A live concert review on Bob Dylan and the Grateful Dead playing the back-up band at Giants Stadium. Dylan and the Dead were mismatched the entire performance until the last song. - Rolling Stone
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Bob Dylan, the Grateful Dead Musical Mismatches at Giants Stadium

The Dead’s rebirth continued, while Dylan floundered as the elder statesman

The Grateful Dead and Bob Dylan

The Grateful Dead and Bob Dylan

Larry Hulst/Michael Ochs Archives/Getty Images

Bob Dylan and the Grateful Dead
Giants Stadium
East Rutherford, New Jersey
July 12th, 1987

While the 71,598 fans who crammed into Giants Stadium had come to see sparks fly between these seasoned rock & roll veterans, what they got instead was confirmation of one act’s miraculous rebirth and further proof of the other’s musical decline.

A record-breaking crowd for this third of the six Alone and Together summer shows, featuring the Grateful Dead and Bob Dylan, proved the pairing a promoter’s dream. But it is hard to imagine a less likely backup band for Dylan than the Dead, and the musical mismatch proved almost irreconcilable. At the heart of the show’s problem was a seemingly indifferent and anachronistic Dylan, who failed to match the middle-aged musical redemption the Dead have found both onstage and on their album In the Dark.

It wasn’t until the final number — Dylan’s funereal ballad “Knockin’ on Heaven’s Door” — that the show became a successful collaboration. As the song wound down, guitarists Jerry Garcia and Bob Weir and keyboardist Brent Mydland began singing the minor-key harmony of the song, Dylan launched into a bit of lyric improvisation, and the crowd began clapping along. Finally there it was — that elusive magic the audience had been awaiting all evening.

Giving a tongue-in-cheek nod to the advance of time, the Dead took the stage to the accompaniment of the Beatles‘ “When I’m Sixty-four.” But it was clear from their opener, “Hell in a Bucket,” that the Dead are by no means ready to be claimed by the rocking chair. The band still has a stage presence best described as lumpy, but during their two-hour opening set, the healthy-looking Dead acted downright professional. Gone were the interminable between-song tunings, and the jams were mostly restricted to lengthy versions of “Playing in the Band” and “Morning Dew.” Instead, the band plowed through a career retrospective — from early workouts like “The Other One” to most of the tracks from In the Dark.

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In their usual play-it-by-ear style, the Dead eschewed car radio classics like “Truckin’,” yet the heavily tie-dyed crowd didn’t care. They cheered Garcia’s ageless guitar solos, didn’t seem to mind Bob Weir’s slightly hoarse voice and actually seemed excited by the nearly ten-minute drum duet between Mickey Hart and Bill Kreutzmann. The Dead responded in kind: the briskly performed “Ramblin’ Rose” and “Bertha” didn’t sound like the warhorses they are, and Garcia invested lines like “I got no chance of losing this time,” from “Loser,” with an obvious sense of purpose.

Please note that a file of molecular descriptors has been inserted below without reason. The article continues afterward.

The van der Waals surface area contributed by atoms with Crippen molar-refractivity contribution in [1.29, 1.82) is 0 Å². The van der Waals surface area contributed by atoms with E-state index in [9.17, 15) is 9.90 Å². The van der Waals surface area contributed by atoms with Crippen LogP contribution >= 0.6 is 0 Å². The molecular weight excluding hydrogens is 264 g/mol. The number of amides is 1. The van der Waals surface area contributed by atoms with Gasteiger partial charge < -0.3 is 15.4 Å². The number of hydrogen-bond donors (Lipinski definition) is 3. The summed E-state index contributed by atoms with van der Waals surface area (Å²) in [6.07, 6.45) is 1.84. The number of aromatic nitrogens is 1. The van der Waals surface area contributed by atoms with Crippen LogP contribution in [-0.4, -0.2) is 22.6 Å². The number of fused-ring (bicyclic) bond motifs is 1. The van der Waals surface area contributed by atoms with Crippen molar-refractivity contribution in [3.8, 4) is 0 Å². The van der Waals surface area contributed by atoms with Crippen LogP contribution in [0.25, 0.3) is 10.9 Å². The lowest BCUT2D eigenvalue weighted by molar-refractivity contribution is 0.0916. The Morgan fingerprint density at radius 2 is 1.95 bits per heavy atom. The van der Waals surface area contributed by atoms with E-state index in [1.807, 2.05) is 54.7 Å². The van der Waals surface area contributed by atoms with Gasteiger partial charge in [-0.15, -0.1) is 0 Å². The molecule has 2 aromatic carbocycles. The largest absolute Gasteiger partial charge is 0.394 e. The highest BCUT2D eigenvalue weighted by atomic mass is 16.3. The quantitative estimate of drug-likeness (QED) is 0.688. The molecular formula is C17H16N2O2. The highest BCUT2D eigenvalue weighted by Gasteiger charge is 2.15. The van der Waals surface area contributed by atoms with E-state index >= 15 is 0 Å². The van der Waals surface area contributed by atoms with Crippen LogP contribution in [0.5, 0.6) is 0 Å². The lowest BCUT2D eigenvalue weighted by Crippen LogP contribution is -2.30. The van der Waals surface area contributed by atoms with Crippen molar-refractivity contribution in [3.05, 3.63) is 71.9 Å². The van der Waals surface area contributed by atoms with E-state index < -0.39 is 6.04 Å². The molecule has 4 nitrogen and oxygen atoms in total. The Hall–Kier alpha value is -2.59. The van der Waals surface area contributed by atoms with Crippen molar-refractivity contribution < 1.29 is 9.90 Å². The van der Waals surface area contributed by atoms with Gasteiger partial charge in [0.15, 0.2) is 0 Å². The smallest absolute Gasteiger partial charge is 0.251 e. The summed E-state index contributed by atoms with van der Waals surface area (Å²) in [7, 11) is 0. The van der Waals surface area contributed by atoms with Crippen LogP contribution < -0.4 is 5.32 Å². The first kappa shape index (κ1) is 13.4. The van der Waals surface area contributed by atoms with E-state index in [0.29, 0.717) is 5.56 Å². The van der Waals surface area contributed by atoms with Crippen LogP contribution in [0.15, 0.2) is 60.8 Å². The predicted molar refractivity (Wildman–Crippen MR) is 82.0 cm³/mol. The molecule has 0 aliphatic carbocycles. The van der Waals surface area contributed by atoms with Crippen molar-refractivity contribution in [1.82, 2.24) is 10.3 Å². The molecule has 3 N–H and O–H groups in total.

In the context of this welcome-back celebration for the cleaned-up Dead, Dylan — dressed in a leather jacket and gloves despite the insufferable summer heat — appeared ill at ease with his status as an elder statesman. As with his 1986 True Confessions Tour, with Tom Petty, Dylan’s set list leaned heavily toward pre-1968 hits, from “The Times They Are A-Changin'” to a ragged “Stuck Inside of Mobile with the Memphis Blues Again.”

While the crowd was supportive of Dylan, some of the loudest cheers went to Garcia’s solo in “All Along the Watchtower,” and few recognized “Chimes of Freedom” or the more obscure “Joey.” Not that Dylan made it easy to recognize them: he delivered many of the songs in the gnarled, tuneless wheeze he’s been perfecting for the past decade.

In backing Dylan, the Dead tried to tag along amiably. Beginning with a thumping, grinding version of “Slow Train Coming,” they turned “Tomorrow Is a Long Time” into a country two-step, complete with a rare Garcia pedal-steel-guitar solo. But for most of the hour-plus set, it sounded as if two different bands were performing onstage. The Dead proved too loose for tightly wound numbers like “Highway 61 Revisited” and “Ballad of a Thin Man,” and at one point Garcia started into the chorus of “Joey” as Dylan lurched into another verse. Rarely making eye contact with the band, Dylan exhibited the most spark in a passionate performance of “John Brown,” a circa 1962 antiwar ballad that’s only appeared on a few bootlegs.

As the first of two encores, the Dead finally kicked into a faithful version of their new anthem “Touch of Grey.” The throng let loose a roar of recognition — even though In the Dark had arrived in record stores only three days earlier — and sang along heartily with the “I will get by/I will survive” chorus. Dylan, looking out of place, strummed along inaudibly. To paraphrase the title of one of his Sixties compositions, not enough was delivered.

This is a story from the September 10, 1987 issue of Rolling Stone.

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